Ted Thompson became the general manager of the Green Bay Packers in 2005. We take a look back at some of the highlights of Thompson's tenure as GM.
A list of potential candidates for the Packers' general manager position:
Russ Ball represents a different angle the Packers could use to approach their GM opening. While Ball played small-college football, his expertise lies in the business side of the NFL. The Packers' chief negotiator and salary-cap manager, Ball has been Thompson’s right-hand man as vice president of football/player finance. His tentacles spread to nearly every aspect of the Packers' operation, including supervising athletic training, equipment, video, corporate travel, player development, family programs and public relations. His versatility would be ideal for a top managerial position, though lack of football scouting pedigree would be a departure from the Packers' long-held structure for GM.
The son of Ron Wolf, the former Packers GM who traded for Brett Favre and was selected to the Pro Football Hall of Fame, Eliot Wolf is a born football scout. Wolf wrote his first player scouting report at age 14, and has scouted football players ever since. He has worked in the Packers’ personnel department since before the 2004 draft, and through promotions spent the past couple of seasons as the top personnel executive under Ted Thompson. Wolf has been a popular candidate for GM openings the past couple years, interviewing for several vacancies. Now 35, Wolf would be the NFL’s youngest GM, but his longtime experience in the league might offset his youth.
Another longtime Packers executive, Gutekunst’s specialty is college scouting. He first came to Green Bay as an intern in 1997, and Ron Wolf hired him as a college scout in 1998. Gutekunst remained a college scout during his first 13 years in the organization, most of that time spent in the Southeast, before eventually being promoted to director of college scouting in 2012. Now the director of player personnel, Gutekunst has been a trendy GM candidate in recent years, and was a top contender for the San Francisco 49ers vacancy last offseason.
It’s unclear whether John Schneider would be an available candidate, but the Seattle Seahawks general manager would be the most obvious outside choice if he were. Schneider, a De Pere native, originally joined the Packers in 2002 as a personnel analyst under Thompson. He was promoted in 2008 to director of football operations, and was hired as the Seahawks general manager in 2010. Schneider signed an extension with the Seahawks in 2016, a contract he said at the time does not include an opt-out clause to become the Packers general manager, but coach Pete Carroll holds ultimate roster autonomy in Seattle. If the Packers had their sights set on Schneider, perhaps they could reach an agreement with the Seahawks.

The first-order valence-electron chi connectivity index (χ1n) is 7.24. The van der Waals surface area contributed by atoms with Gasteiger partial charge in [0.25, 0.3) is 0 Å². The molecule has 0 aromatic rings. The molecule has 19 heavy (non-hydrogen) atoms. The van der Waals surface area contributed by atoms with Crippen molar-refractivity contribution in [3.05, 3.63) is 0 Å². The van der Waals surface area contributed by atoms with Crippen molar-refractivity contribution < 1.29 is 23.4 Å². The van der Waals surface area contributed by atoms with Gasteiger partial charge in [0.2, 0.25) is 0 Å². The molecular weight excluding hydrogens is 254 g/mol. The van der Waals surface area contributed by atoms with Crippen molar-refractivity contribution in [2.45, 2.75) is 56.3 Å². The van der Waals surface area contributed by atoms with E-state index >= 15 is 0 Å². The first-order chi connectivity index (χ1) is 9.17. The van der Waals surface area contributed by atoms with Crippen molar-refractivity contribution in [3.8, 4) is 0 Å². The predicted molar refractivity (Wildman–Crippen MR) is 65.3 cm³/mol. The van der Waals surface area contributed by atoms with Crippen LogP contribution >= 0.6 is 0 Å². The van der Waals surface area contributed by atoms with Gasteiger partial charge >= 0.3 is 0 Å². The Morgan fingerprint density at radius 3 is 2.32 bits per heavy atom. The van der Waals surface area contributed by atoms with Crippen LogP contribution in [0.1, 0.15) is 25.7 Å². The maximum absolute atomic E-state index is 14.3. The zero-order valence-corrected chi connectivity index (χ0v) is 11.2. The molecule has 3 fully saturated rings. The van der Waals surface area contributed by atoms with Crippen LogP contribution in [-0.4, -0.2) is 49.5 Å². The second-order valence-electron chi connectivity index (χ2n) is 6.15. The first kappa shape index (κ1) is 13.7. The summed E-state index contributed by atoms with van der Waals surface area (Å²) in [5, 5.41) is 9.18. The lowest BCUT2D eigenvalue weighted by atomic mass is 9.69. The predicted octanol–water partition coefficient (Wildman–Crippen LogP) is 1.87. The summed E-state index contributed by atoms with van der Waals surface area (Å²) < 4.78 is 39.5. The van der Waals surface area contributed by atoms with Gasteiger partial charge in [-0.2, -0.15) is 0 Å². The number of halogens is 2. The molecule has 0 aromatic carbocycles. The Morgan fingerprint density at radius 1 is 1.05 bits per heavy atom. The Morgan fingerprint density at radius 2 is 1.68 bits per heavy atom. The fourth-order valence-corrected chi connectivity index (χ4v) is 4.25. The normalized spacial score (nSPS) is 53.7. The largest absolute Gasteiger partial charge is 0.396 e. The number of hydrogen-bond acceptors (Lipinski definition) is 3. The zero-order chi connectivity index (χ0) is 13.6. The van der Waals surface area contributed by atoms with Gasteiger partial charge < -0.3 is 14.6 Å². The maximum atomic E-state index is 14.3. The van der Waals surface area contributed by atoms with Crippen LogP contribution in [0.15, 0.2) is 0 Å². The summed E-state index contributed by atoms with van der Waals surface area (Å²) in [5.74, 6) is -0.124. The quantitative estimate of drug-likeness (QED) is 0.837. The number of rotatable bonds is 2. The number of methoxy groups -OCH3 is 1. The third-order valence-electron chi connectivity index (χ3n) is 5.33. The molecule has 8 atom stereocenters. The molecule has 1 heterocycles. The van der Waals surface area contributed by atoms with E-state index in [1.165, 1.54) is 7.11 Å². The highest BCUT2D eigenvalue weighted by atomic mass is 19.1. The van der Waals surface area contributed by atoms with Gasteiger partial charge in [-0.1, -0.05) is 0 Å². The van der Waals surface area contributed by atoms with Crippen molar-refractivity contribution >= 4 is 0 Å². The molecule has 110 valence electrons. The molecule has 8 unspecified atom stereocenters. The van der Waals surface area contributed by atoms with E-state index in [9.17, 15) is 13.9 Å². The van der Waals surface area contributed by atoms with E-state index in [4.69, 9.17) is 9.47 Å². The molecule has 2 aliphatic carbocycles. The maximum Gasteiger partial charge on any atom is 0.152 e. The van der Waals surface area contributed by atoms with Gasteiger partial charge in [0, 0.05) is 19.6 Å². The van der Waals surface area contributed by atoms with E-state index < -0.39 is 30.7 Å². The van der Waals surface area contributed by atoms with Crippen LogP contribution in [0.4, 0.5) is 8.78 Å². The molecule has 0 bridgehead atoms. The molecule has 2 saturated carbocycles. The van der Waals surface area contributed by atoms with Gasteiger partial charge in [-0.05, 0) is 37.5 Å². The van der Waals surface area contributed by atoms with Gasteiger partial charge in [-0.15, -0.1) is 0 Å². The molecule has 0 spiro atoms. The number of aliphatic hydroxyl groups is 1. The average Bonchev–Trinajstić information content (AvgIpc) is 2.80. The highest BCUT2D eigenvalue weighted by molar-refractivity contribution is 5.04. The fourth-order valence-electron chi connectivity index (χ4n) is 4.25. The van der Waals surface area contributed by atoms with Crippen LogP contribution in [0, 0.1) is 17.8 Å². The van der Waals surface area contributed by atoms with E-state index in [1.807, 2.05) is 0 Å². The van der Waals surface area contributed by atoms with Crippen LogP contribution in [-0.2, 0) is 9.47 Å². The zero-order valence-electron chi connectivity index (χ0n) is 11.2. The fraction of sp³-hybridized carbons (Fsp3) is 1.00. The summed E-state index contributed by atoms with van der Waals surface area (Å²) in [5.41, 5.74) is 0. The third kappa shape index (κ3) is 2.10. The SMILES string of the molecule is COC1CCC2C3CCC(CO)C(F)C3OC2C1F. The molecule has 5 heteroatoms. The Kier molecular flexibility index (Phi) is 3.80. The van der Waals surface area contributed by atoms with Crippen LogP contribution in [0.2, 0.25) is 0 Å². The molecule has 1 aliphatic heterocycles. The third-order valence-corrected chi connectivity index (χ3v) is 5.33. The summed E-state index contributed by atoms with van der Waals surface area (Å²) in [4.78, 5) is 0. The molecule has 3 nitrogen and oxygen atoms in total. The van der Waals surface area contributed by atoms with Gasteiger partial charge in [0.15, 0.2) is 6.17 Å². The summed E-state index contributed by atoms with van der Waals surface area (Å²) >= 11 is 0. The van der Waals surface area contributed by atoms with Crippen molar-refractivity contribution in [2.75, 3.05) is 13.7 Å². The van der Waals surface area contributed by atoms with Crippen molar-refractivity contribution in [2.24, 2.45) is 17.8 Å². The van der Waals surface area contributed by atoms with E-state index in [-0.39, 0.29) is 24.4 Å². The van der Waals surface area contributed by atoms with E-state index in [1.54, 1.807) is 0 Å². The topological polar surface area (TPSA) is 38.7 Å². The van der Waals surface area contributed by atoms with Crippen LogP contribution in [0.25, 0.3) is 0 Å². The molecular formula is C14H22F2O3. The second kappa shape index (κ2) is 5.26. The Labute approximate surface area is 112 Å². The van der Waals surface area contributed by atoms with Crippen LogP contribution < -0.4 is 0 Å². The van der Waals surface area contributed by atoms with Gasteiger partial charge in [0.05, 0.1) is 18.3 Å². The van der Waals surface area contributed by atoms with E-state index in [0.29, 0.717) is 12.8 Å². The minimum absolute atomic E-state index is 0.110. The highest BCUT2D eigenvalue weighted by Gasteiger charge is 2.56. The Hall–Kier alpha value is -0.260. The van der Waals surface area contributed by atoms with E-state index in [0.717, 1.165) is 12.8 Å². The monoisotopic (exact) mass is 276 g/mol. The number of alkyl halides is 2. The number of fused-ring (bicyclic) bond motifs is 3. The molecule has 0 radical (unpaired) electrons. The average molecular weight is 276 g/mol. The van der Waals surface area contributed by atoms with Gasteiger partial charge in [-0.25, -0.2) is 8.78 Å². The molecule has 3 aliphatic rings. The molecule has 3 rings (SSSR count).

McKenzie stocked the Raiders with talent and seemed to be a rising star in the profession before the team took a tumble this season. He's still in charge of roster decisions, but with Oakland reportedly poised to hire Jon Gruden as the next head coach, perhaps his future could be in doubt. McKenzie was hired as a scout by Ron Wolf in 1994. Eventually, he worked his way up to director of player personnel, and then director of football operations, before the Raiders hired him in 2012.
Here’s a completely outside-the-box idea. The Packers won’t struggle to find quality candidates they’re familiar with, but if they want to completely start anew without relinquishing some of their core philosophies, perhaps they could approach someone like Eric DeCosta. Believed to be locked in as Ozzie Newsome’s eventual replacement in Baltimore, DeCosta has been the Ravens' assistant general manager since 2012. He would come from an organization known for their draft-and-develop foundation, as well as an organization that has regularly scouted top defensive talent.
Can't match them, join them? If the Packers want to adopt the Patriots Way, they could look at New England's vice president of player personnel. With Bill Belichick the NFL's oldest general manager (outside of team owners in that role) at age 65, it could be difficult to pull Caserio away from the Patriots. Perhaps he'll stay in New England, where he would be an ideal replacement whenever Belichick calls it a career. But the allure of having Aaron Rodgers and no owner to report to would be appealing to anyone.
In his news conference Tuesday, Mark Murphy said the Packers "got to catch up with the Vikings" in the NFC North. One way to do that might be hiring George Paton, a popular GM candidate around the league in recent years. Paton has been with the Vikings for 10 seasons, working as the team's assistant general manager under Rick Spielman. With his help, Minnesota has assembled one of the NFL's best collections of defensive talent, something badly needed in Green Bay.
Pete Dougherty and Aaron Nagler discuss the search for a new general manager after hearing from Packers President and CEO Mark Murphy